Creativity by its very nature is the act of changing the complexion of a thing, a space, or an idea. How can that be done without causing a bit of trouble? Even when campaigns tap sentimental emotion wholly and ride on the shirttails of the heartstrings, there's a spirit of unbalancing the normal, the safe, the happiness. That's trouble. Our job is to touch a nerve, to ignite reaction.

I wonder if feigning creativity to cause trouble is a new social strategy. What do you think?

Friday, October 8, 2010

I Love Haters (and How You Can, Too!)

I fall in love easily. Just look at my following count on Twitter. Every time I turn around, there’s a new brilliant person with crazy ideas and big thinking, expressing wit and irony with every post, visual creators living in color and dreamers spouting imagination and thinking into the creative stratosphere. I love everyone.

Or at least, I think I do. Of course, I’m being fed people like me. No wonder I love them. They think like me. Live like me. Work like me. I’m a ranter against homogeny and here I am creating a virtual world of people like me. Uh oh.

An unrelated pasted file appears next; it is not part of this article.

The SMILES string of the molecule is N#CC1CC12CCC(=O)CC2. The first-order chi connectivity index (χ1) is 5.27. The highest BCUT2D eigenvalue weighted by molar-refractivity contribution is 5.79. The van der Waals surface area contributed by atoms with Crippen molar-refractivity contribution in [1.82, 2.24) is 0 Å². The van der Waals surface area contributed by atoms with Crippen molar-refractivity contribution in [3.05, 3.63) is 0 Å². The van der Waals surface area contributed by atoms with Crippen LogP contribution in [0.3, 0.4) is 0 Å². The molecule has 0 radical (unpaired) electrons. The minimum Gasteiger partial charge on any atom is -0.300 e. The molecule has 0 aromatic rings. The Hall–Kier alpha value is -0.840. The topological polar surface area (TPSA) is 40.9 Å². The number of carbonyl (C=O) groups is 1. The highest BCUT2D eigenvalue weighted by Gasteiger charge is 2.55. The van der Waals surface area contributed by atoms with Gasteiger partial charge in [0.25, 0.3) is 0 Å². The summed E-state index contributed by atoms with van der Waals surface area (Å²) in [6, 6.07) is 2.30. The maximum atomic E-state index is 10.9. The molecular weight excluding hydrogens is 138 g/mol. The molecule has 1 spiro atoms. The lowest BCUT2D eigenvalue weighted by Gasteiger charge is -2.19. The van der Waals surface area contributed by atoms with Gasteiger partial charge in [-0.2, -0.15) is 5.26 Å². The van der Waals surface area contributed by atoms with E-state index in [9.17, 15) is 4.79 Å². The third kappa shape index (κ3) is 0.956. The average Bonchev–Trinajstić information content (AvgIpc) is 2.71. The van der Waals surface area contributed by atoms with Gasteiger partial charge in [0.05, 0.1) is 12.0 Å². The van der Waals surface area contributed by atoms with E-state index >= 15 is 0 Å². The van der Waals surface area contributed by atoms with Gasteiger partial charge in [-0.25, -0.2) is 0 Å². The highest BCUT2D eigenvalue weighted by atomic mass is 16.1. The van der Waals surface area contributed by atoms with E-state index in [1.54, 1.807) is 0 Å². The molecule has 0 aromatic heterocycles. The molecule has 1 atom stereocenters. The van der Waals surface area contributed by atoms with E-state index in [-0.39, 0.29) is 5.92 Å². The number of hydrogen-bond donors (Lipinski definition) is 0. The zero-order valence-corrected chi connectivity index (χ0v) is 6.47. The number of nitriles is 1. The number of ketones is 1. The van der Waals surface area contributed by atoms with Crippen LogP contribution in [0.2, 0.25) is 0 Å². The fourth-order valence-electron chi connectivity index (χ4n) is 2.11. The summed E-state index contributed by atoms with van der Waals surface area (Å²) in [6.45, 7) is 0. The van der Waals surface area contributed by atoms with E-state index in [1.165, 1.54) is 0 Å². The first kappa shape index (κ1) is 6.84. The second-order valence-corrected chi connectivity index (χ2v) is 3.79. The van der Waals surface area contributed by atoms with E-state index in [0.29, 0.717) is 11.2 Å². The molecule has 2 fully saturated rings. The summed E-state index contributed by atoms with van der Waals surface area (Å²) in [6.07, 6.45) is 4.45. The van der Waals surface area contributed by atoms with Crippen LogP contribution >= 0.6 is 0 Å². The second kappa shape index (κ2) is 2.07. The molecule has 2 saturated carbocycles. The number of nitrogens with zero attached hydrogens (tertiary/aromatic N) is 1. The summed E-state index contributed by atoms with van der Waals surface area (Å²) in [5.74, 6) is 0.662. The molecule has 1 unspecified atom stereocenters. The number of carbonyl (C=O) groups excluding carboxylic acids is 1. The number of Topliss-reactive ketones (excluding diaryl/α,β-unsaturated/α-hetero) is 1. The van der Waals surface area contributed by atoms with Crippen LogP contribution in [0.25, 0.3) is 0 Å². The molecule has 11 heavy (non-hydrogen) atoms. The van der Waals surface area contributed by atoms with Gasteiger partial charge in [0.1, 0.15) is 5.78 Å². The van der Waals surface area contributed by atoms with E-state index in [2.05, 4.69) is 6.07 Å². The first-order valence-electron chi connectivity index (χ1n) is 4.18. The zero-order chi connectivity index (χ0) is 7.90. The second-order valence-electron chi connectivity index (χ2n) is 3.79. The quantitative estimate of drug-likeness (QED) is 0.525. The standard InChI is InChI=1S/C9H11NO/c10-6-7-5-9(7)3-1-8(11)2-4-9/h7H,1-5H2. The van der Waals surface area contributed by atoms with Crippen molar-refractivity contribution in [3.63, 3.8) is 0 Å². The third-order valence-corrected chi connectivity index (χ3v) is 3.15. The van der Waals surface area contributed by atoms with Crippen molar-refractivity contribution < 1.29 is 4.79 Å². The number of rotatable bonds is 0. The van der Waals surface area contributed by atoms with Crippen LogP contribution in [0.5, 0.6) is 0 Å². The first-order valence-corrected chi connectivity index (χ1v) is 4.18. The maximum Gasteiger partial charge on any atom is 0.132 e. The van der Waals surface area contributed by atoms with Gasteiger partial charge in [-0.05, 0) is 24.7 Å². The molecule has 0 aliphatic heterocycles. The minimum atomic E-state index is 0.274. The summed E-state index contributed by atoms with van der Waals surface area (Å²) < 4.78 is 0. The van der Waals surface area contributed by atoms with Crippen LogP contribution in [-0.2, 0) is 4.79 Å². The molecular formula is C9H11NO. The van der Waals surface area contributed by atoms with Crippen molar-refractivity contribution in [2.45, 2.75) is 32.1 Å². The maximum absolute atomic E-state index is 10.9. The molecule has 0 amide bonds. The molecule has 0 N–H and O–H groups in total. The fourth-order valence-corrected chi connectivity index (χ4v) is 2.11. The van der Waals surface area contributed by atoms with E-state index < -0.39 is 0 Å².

Social networks should have the ability to feed us people unlike us with dissenting opinions, different life perspectives and well, maybe people and ideas we don’t ‘like.’

I want it to be easier to see the other side of my opinion. My world is being colored by a socially fed optimism, a collective belief that the world is improving. That we all share a bright, shiny, democratic, creative view of the world. And when I hear a differing opinion, I balk. I balk not because I don’t want to hear it, but because I’m beginning to believe my socially delivered world is a real picture. And it’s not. How do we find dissension when our lives are constantly being endorsed by our networks?

There’s beauty in opposition. I crave it, honestly, and I see it slipping away. From a sociological perspective we should all be concerned our ‘liking’ and ‘following’ is eroding reality. Are the polarities in the world growing larger each day? Is there a giant vibrating world of hate collecting on the other side of my spectrum?